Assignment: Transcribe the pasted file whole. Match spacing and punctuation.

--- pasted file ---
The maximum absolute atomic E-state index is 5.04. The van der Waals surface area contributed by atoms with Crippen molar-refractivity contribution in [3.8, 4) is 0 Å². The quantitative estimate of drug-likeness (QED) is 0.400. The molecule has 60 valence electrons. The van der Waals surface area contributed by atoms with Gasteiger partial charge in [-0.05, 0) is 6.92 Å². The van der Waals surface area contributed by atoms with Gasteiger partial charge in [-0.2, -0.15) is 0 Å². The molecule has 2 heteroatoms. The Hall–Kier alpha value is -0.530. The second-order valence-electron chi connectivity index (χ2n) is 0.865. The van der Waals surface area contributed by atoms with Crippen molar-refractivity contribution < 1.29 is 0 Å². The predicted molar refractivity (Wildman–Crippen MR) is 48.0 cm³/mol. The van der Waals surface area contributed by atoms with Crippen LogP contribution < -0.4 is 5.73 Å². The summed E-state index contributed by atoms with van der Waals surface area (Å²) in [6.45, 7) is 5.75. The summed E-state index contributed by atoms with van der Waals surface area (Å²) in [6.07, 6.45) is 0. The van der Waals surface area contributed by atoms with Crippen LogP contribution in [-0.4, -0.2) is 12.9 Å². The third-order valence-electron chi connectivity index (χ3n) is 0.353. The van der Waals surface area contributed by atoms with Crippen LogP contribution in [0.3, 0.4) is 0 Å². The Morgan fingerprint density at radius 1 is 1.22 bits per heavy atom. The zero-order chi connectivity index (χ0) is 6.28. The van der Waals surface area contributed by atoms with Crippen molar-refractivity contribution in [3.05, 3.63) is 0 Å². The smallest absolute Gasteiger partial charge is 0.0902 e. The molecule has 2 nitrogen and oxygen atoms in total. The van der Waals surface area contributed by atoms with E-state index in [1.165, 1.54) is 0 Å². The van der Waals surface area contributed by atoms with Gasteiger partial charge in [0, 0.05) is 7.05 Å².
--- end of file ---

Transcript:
The maximum absolute atomic E-state index is 5.04. The van der Waals surface area contributed by atoms with Crippen molar-refractivity contribution in [3.8, 4) is 0 Å². The quantitative estimate of drug-likeness (QED) is 0.400. The molecule has 60 valence electrons. The van der Waals surface area contributed by atoms with Gasteiger partial charge in [-0.05, 0) is 6.92 Å². The van der Waals surface area contributed by atoms with Gasteiger partial charge in [-0.2, -0.15) is 0 Å². The molecule has 2 heteroatoms. The Hall–Kier alpha value is -0.530. The second-order valence-electron chi connectivity index (χ2n) is 0.865. The van der Waals surface area contributed by atoms with Crippen molar-refractivity contribution < 1.29 is 0 Å². The predicted molar refractivity (Wildman–Crippen MR) is 48.0 cm³/mol. The van der Waals surface area contributed by atoms with Crippen LogP contribution < -0.4 is 5.73 Å². The summed E-state index contributed by atoms with van der Waals surface area (Å²) in [6.45, 7) is 5.75. The summed E-state index contributed by atoms with van der Waals surface area (Å²) in [6.07, 6.45) is 0. The van der Waals surface area contributed by atoms with Crippen LogP contribution in [-0.4, -0.2) is 12.9 Å². The third-order valence-electron chi connectivity index (χ3n) is 0.353. The van der Waals surface area contributed by atoms with Crippen LogP contribution in [0.3, 0.4) is 0 Å². The Morgan fingerprint density at radius 1 is 1.22 bits per heavy atom. The zero-order chi connectivity index (χ0) is 6.28. The van der Waals surface area contributed by atoms with Crippen molar-refractivity contribution in [3.05, 3.63) is 0 Å². The smallest absolute Gasteiger partial charge is 0.0902 e. The molecule has 2 nitrogen and oxygen atoms in total. The van der Waals surface area contributed by atoms with E-state index in [1.165, 1.54) is 0 Å². The van der Waals surface area contributed by atoms with Gasteiger partial charge in [0, 0.05) is 7.05 Å².